So says Sarah…

Fine art for kids: Tints and shades

Posted in Art Activities for Kids, Life with Child by Sarah Lipoff on 08/23/2012

There’s nothing like the moment when your little one picks her favorite color. It’s awesome and so cute and then it becomes obsessive and overwhelming. At first it’s totally adorable when your tot asks for clothes in her favorite color, hair clips in her favorite color… But then when it becomes, “that has to be ____ (insert favorite color)!” or “I want a ____ (insert favorite color) cupcake NOW!” Then you know the favorite color obsession has hit a new level.

So after a bit of drama the other day when I refused to let her only eat the red goldfish from the rainbow multi-color box, I decided it was a good opportunity to introduce how red can be lots of different colors. Yes, I want to continue to encourage her to love the color red, but also expand her horizons to seeing more than just that bright hue.

Tints and shades are variations on a color, or hue. By adding white to a color you create a tint. When black is mixed with a color, a shade is created. I used to tell kids in the classroom, trying to remember which is which, to think of pulling a shade in their bedroom to make it darker — just like when thinking about mixing paint to create a darker shade. It’s never too early to introduce color theory to tots, so gathered a few materials for a tints and shades of red painting.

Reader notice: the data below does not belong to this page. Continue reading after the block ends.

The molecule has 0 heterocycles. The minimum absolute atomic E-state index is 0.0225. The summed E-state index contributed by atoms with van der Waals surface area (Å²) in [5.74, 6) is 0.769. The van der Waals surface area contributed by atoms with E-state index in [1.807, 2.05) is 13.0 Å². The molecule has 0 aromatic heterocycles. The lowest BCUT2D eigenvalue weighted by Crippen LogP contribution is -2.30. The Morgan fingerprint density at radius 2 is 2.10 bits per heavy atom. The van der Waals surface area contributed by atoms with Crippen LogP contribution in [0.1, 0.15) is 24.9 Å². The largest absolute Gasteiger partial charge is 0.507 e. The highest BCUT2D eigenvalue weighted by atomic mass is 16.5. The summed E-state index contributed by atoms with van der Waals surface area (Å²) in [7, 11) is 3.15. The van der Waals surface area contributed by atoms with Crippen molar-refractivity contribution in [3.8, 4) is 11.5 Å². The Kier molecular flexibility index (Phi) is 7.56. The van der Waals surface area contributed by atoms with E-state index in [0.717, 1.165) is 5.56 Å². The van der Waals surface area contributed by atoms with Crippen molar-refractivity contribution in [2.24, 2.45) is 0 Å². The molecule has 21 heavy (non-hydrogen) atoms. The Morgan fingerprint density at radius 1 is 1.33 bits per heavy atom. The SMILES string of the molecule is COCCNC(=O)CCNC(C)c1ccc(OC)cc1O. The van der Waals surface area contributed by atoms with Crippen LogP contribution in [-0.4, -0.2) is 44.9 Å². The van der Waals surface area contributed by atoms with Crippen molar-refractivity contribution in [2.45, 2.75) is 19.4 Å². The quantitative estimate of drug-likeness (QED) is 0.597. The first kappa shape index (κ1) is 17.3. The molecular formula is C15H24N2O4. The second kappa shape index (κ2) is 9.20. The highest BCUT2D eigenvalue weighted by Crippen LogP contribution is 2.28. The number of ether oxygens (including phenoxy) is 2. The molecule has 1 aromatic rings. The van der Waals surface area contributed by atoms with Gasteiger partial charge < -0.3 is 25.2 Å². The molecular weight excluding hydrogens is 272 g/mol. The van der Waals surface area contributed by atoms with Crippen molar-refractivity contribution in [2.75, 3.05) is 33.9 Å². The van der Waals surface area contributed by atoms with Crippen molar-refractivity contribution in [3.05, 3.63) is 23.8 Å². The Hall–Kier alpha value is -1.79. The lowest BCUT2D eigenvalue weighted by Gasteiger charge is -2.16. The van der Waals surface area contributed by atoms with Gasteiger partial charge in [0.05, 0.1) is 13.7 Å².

Select your little one’s favorite color of paint as well as white and black. I also tore a few bits of red tissue paper of different shades for a bit more excitement. If you’ve got a wee tot like me, offer them a sheet of paper and then drop a few drips of the red, white, along with hardly any black on the paper. Older kids can squeeze a bit of each color of paint in three small containers to do the activity.

Now offer your child a paint brush and encourage her to paint the entire paper, watching what happens when her beloved favorite color mixes with the white and black.

Invite your tot to paint and press the tissue paper on her paper to see how the color changes. Keep painting until all the white paper is covered. Add a few drips here and there as needed.

Let the paper dry and then find a special spot to display the tints and shades creation!

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